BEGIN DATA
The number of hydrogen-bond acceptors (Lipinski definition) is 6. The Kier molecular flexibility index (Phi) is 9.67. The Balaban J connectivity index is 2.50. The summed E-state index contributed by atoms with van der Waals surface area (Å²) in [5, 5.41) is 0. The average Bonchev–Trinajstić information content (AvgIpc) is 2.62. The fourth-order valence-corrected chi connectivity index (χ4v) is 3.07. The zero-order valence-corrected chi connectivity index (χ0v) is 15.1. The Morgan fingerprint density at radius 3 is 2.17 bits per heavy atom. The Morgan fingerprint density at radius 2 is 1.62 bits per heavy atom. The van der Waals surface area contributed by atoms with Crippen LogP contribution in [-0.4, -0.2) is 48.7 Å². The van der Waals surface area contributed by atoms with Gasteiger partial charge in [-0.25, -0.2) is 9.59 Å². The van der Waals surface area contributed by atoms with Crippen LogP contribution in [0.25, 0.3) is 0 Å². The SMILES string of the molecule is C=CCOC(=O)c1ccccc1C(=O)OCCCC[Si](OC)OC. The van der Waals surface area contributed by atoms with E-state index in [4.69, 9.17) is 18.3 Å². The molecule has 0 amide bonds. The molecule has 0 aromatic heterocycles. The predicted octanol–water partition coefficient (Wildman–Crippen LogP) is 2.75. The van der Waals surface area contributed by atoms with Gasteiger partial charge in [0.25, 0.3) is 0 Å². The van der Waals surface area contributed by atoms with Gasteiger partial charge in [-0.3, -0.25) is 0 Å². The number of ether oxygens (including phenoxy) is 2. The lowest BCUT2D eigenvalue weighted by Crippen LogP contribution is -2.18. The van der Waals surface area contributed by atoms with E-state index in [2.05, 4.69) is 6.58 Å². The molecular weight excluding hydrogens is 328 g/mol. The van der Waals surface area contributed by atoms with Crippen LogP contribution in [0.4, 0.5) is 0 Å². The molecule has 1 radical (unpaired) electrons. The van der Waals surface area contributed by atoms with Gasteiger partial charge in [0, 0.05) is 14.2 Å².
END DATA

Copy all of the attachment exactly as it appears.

The number of hydrogen-bond acceptors (Lipinski definition) is 6. The Kier molecular flexibility index (Phi) is 9.67. The Balaban J connectivity index is 2.50. The summed E-state index contributed by atoms with van der Waals surface area (Å²) in [5, 5.41) is 0. The average Bonchev–Trinajstić information content (AvgIpc) is 2.62. The fourth-order valence-corrected chi connectivity index (χ4v) is 3.07. The zero-order valence-corrected chi connectivity index (χ0v) is 15.1. The Morgan fingerprint density at radius 3 is 2.17 bits per heavy atom. The Morgan fingerprint density at radius 2 is 1.62 bits per heavy atom. The van der Waals surface area contributed by atoms with Crippen LogP contribution in [-0.4, -0.2) is 48.7 Å². The van der Waals surface area contributed by atoms with Gasteiger partial charge in [-0.25, -0.2) is 9.59 Å². The van der Waals surface area contributed by atoms with Crippen LogP contribution in [0.25, 0.3) is 0 Å². The SMILES string of the molecule is C=CCOC(=O)c1ccccc1C(=O)OCCCC[Si](OC)OC. The van der Waals surface area contributed by atoms with E-state index in [4.69, 9.17) is 18.3 Å². The molecule has 0 amide bonds. The molecule has 0 aromatic heterocycles. The predicted octanol–water partition coefficient (Wildman–Crippen LogP) is 2.75. The van der Waals surface area contributed by atoms with Gasteiger partial charge in [0.25, 0.3) is 0 Å². The van der Waals surface area contributed by atoms with Gasteiger partial charge in [-0.3, -0.25) is 0 Å². The number of ether oxygens (including phenoxy) is 2. The lowest BCUT2D eigenvalue weighted by Crippen LogP contribution is -2.18. The van der Waals surface area contributed by atoms with E-state index in [2.05, 4.69) is 6.58 Å². The molecular weight excluding hydrogens is 328 g/mol. The van der Waals surface area contributed by atoms with Crippen LogP contribution in [0.4, 0.5) is 0 Å². The molecule has 1 radical (unpaired) electrons. The van der Waals surface area contributed by atoms with Gasteiger partial charge in [0, 0.05) is 14.2 Å².